Controversial uranium projects proceed near Grand Canyon, 'sacred' mountain
Written byManuel Quinones, Greenwire
Uranium mining will likely begin within weeks at a site in Mohave County, Ariz., near Grand Canyon National Park, the Bureau of Land Management said last week.
Toronto-based Energy Fuels Inc.'s Pinenut facility is within the 1 million acres of land that the Obama administration last year withdrew from new mining claims. But mining operations that were approved at the time of the withdrawal decision and new operations on existing mining claims were not affected by the withdrawal decision, BLM said.
Environmental groups, hoping to prevent new mining, now are asking for a new environmental review of Pinenut. The government tests for validity to make sure a claim or potential mining site has an economically recoverable mineral resource.
"The conservation groups object to the Bureau of Land Management failure to conduct a mineral examination on the mining claims or requiring a new or revised mining plan of operations before Energy Fuels Inc. resumes operations at the Pinenut mine site," the groups wrote in a petition last month.
Grand Canyon Trust, the Center for Biological Diversity and the Sierra Club are also questioning the restart of the mine under a 1986 plan of operation. Extraction ceased in 1989, the groups said. And new mining could last from two to three years.
"The 1986 plan is inadequate because it does not account for the several million gallons of water in the mine shaft as of February 2012," they wrote to BLM, asking the agency to "at minimum" require a modified plan of operations.
Conservationists and American Indian leaders for years have been fighting new mining activities near the Grand Canyon that rely on old mine plans or environmental documents.
Groups, along with the Havasupai Tribe, sued the Forest Service earlier this year after it allowed Energy Fuels to reopen its Canyon mine while relying on old environmental reviews (Greenwire, March 8).
But in February, the 9th U.S. Circuit Court of Appeals said BLM did not violate its own guidelines or laws like the National Environmental Policy Act when it allowed Denison Mines Corp. to reopen its Arizona 1 mine. Judges last month denied a request by groups for a full-court rehearing.
Energy Fuels now owns all of Denison's U.S. assets. The company said it will begin reclamation of Arizona 1 later this year, along with the Kanab North mine site.
Mining Mount Taylor
In neighboring New Mexico, Rio Grande Resources Corp. asked state regulators to move its Mount Taylor uranium mine from "standby" to "active."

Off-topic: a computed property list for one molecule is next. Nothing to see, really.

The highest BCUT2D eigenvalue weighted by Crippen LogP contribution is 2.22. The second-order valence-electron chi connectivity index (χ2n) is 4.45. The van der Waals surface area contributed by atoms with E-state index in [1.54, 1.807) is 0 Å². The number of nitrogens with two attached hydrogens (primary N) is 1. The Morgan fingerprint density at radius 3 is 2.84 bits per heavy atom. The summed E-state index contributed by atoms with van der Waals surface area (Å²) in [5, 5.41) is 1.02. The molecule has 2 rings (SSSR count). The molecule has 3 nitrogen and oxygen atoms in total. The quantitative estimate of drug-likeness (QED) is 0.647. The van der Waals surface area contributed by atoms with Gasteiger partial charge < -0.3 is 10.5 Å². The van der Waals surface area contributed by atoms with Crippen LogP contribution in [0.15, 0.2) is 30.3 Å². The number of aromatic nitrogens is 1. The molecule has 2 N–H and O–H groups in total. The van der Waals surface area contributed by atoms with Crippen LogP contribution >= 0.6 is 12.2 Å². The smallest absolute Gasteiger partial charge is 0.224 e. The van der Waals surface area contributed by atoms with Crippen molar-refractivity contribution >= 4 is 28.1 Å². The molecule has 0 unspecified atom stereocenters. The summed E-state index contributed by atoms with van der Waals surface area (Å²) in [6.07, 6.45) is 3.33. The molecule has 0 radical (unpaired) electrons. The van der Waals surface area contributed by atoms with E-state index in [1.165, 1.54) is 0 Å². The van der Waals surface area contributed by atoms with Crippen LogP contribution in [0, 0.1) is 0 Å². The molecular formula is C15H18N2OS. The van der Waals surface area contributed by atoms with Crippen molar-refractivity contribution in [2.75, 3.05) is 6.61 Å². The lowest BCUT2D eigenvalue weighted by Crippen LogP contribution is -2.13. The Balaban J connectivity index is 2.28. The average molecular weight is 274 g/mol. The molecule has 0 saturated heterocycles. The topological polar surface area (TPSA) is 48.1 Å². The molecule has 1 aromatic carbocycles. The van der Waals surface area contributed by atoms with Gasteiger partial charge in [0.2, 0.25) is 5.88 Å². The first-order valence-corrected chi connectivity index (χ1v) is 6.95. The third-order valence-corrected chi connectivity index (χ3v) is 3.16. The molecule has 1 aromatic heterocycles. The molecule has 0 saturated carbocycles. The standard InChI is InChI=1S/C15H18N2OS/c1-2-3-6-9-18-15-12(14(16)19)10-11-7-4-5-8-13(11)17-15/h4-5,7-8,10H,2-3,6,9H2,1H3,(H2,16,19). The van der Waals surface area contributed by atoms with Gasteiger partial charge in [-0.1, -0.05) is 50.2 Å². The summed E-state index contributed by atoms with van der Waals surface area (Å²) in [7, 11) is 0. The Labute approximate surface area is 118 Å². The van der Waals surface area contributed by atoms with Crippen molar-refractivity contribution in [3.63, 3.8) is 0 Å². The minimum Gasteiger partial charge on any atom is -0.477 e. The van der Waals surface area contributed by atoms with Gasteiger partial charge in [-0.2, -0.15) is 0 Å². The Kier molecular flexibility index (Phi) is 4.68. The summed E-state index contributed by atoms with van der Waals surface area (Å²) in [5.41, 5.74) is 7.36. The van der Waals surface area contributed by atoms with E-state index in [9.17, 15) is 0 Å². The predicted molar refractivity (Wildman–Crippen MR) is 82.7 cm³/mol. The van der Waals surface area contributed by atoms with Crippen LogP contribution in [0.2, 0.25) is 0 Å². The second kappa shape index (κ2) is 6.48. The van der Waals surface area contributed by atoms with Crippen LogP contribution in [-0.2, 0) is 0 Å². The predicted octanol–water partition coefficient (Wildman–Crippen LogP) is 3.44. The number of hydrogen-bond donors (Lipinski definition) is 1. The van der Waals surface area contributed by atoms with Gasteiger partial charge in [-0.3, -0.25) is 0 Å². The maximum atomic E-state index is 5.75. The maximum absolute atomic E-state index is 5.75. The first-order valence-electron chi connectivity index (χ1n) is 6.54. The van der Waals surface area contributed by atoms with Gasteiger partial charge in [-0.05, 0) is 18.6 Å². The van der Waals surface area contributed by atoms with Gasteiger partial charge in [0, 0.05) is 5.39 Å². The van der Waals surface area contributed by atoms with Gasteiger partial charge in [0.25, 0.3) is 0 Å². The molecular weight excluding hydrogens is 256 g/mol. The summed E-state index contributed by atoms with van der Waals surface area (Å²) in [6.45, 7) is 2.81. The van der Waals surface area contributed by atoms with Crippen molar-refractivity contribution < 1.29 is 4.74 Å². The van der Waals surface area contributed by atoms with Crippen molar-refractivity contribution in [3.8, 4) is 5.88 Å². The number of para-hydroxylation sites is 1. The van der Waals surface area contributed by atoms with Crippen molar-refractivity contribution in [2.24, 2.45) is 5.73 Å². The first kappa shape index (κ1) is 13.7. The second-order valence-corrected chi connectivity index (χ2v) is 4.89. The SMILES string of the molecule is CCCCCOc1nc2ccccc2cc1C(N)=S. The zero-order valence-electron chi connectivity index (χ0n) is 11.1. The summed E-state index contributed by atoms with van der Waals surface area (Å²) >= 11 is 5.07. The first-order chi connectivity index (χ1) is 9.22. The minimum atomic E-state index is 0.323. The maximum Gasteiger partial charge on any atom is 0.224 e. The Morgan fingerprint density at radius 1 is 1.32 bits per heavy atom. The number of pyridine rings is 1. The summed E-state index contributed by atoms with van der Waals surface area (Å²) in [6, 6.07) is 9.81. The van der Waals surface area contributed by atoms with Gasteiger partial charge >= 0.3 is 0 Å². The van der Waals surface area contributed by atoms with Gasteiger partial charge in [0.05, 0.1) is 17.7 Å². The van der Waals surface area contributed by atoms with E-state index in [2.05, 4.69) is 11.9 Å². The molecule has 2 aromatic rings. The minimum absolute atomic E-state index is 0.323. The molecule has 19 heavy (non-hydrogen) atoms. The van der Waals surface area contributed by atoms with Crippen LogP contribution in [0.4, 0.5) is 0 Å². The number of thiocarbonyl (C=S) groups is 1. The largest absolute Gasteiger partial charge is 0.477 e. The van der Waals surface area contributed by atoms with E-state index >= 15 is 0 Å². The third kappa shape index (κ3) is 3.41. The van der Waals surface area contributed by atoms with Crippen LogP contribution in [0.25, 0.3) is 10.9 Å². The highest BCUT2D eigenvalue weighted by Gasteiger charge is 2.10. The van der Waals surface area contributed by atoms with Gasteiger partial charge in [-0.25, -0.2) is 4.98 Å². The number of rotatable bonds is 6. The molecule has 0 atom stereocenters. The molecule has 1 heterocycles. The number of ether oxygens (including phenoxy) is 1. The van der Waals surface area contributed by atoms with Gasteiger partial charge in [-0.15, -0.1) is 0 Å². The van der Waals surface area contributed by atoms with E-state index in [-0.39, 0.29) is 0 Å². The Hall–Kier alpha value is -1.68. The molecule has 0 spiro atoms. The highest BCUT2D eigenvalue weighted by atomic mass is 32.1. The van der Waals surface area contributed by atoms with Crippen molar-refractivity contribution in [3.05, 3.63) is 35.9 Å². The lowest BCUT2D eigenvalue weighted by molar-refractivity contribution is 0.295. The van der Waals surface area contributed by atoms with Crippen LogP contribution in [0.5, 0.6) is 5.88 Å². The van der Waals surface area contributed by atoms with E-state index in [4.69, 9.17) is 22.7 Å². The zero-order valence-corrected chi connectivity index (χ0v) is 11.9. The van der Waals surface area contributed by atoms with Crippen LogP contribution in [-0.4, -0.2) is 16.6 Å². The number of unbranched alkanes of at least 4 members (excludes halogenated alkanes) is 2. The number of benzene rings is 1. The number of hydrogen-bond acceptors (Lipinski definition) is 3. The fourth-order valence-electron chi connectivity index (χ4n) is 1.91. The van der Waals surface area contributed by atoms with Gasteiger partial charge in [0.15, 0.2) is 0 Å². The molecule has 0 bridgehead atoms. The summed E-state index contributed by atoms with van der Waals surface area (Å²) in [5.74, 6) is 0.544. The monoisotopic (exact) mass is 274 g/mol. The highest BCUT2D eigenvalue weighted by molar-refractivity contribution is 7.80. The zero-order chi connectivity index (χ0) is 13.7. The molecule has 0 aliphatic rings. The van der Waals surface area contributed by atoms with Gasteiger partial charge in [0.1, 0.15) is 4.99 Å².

Mount Taylor, an 11,000-foot peak, the tallest in the San Mateo Mountains, is said to be sitting on one of the most significant uranium deposits in the United States. Many area American Indians consider the site to be "sacred."
Mining there ceased in the 1980s when prices crashed, but several companies are looking to restart operations amid an expected demand for nuclear power plants (Greenwire, April 26, 2011).
But with uranium prices sagging, environmentalists question Rio Grande's motives. They say the company may want to move from standby to active to avoid cleanup.
"And it is even stranger that the company has decided to change course after over a year of our clients articulating to the state that reclamation or cleanup needs to occur as a requirement to the standby permit," said New Mexico Environmental Law Center attorney Eric Jantz.
Jantz, working on behalf of groups Amigos Bravos and the Multicultural Alliance for a Safe Environment, is asking the New Mexico Energy, Minerals and Natural Resources Department for a hearing on the request.
The per-pound price of uranium hit $50 soon after the 2011 meltdowns at the Fukushima Daiichi nuclear power complex in Japan. Ux Consulting Co. LLC has the latest price at around $40.50.
Still, mining operations are moving forward around the United States. Near Mount Taylor, the Roca Honda mine, owned by Vancouver-based Strathmore Minerals Corp. and the Japanese giant Sumitomo Corp., is moving forward in the permitting process. The comment period ends this month on the Forest Service's draft environmental impact statement of that project.
"The EIS finds that, even after the implementation of recommended mitigation measures, adverse significant impacts are likely to remain in the areas of groundwater, cultural and historic resources, environmental justice, human health and safety, and legacy issued," said the document.